To outsiders, it must seem foolhardy that Mayor Richard M. Daley nudged out an education team that made Chicago the envy of many other urban school districts. Most cities would die for the consistency of purpose and track record of accomplishment that CEO Paul Vallas and School Board President Gery Chico provided. To repeat the litany: financial stability, labor peace, new and rehabbed schools, higher expectations for students and staff, a sense of accountability and a new public confidence in the public schools.
Yet the dynamic duo seemed at a loss over what to do with the next major challenge, improving leadership and instruction school by school. For the past two years, the administration merely has offered more of the same measures to advance student achievement, mainly more time in class and more school monitors. Intervention, for example, was presented as a new and improved Reconstitution, but it failed just the same. Something needed to change, and the mayor decided that it would be the men in charge.
Bringing in an entirely new team does not mean starting over. The underpinnings of the Vallas and Chico accomplishments—the mayor’s commitment to improved schools and state laws that gives him the power to impose his will—remain in place. Chicago’s broad-based school reform community—including corporate leaders, universities, foundations, education groups, community-based organizations and many teachers and administrators inside the school system—remains actively involved, providing hard-earned knowledge as well as continuity. The Consortium on Chicago School Research, unique in the nation, has copious data to help guide the way.
And, with exquisite timing, members of the Chicago Teachers Union have elected a president with reform credentials. For eight years, Deborah Lynch-Walsh researched education reform for the American Federation of Teachers; she then opened the Chicago Teachers Union Quest Center. Making the talk-show rounds as president-elect of the CTU, Lynch-Walsh sounded as much like a reformer as a union leader, advocating a greater investment in the regular school day so less time and money are spent on remedial teaching. With so much reform having been “done to them,” as Lynch-Walsh puts it, teachers probably are ready to step into school-improvement leadership roles.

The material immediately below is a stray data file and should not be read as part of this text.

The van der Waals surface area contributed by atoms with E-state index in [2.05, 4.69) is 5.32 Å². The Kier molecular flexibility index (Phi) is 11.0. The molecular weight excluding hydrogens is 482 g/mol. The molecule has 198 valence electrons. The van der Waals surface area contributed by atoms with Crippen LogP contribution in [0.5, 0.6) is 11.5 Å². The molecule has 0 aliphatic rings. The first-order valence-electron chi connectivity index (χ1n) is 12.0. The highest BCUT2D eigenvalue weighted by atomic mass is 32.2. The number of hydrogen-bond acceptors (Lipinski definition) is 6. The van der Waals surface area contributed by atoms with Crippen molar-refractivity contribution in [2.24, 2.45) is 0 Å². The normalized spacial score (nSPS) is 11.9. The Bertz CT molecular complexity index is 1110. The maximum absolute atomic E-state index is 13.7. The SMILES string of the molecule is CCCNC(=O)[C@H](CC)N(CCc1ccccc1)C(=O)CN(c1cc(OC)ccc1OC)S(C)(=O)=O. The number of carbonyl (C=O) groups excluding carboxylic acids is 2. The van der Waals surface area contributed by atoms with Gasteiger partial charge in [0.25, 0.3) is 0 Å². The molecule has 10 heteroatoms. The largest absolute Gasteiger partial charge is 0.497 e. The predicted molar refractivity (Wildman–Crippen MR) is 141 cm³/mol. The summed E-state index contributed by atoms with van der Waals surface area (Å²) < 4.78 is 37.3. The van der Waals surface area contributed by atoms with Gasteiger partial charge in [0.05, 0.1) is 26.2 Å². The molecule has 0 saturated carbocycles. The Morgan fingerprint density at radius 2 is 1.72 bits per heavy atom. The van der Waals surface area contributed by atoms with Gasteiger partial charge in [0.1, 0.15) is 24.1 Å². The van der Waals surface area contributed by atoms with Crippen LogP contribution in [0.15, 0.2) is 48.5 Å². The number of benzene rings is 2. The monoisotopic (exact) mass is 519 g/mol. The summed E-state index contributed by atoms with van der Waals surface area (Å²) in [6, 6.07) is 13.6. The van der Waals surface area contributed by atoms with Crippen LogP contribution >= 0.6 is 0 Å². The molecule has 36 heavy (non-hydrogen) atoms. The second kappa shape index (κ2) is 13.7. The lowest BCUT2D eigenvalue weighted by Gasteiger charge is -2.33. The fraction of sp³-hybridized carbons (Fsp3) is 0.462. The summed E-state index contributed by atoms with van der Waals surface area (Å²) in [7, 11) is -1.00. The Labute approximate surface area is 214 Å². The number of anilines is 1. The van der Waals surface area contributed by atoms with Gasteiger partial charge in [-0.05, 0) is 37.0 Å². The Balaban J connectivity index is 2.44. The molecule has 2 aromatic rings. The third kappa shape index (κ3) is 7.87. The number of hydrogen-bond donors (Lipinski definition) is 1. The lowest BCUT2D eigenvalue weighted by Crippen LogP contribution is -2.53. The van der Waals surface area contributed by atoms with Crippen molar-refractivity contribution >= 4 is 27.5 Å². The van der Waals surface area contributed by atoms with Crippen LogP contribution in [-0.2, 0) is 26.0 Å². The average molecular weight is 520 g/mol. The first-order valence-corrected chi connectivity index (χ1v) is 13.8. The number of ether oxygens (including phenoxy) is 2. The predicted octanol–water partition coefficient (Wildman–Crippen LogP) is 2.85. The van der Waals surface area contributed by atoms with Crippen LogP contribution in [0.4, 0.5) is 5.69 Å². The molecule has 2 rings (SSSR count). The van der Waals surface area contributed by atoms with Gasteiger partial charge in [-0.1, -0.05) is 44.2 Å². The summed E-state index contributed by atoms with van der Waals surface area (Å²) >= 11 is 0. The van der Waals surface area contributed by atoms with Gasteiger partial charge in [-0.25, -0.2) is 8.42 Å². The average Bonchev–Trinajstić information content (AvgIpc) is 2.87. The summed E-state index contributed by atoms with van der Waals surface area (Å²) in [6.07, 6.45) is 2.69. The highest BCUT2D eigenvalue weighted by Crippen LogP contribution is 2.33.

There also is a remarkable consensus about what School Reform: Phase III should look like. Earlier this year, Catalyst interviewed 52 education leaders inside and outside the school system about the direction reform should take. Overwhelmingly, they talked about improving instruction by investing in people: Recruiting good teachers, administrators and local school council members, and supporting them with intensive training and professional development.
The complete change in leadership also allows for new and improved relationships among the major players and a re-examination of old problems. Vallas was both enormously receptive to good ideas and a hot-tempered overseer who brooked no criticism. As a result, a thousand flowers bloomed, but debate about complicated issues dried up. Fear became the prime motivator inside the system. Fear worked for a while, but it won’t take the school system to the next level. That’s a lesson we all should hope the mayor has learned as well.
ABOUT US There are changes coming at Catalyst , too. It is with great pleasure that I announce that, effective July 1, Veronica Anderson will become editor of Catalyst, assuming responsibility for all day-to-day editorial operations and all editorial staff. Mario Ortiz will become managing editor. As publisher and editor in chief, I will continue to have over-all responsibility for the publication but will focus more on fund raising, marketing and special projects. Before joining Catalyst as managing editor almost five years ago, Veronica was a reporter for Crain’s Chicago Business. Mario joined the staff a year ago after covering education for newspapers in Detroit, Cleveland and Milwaukee.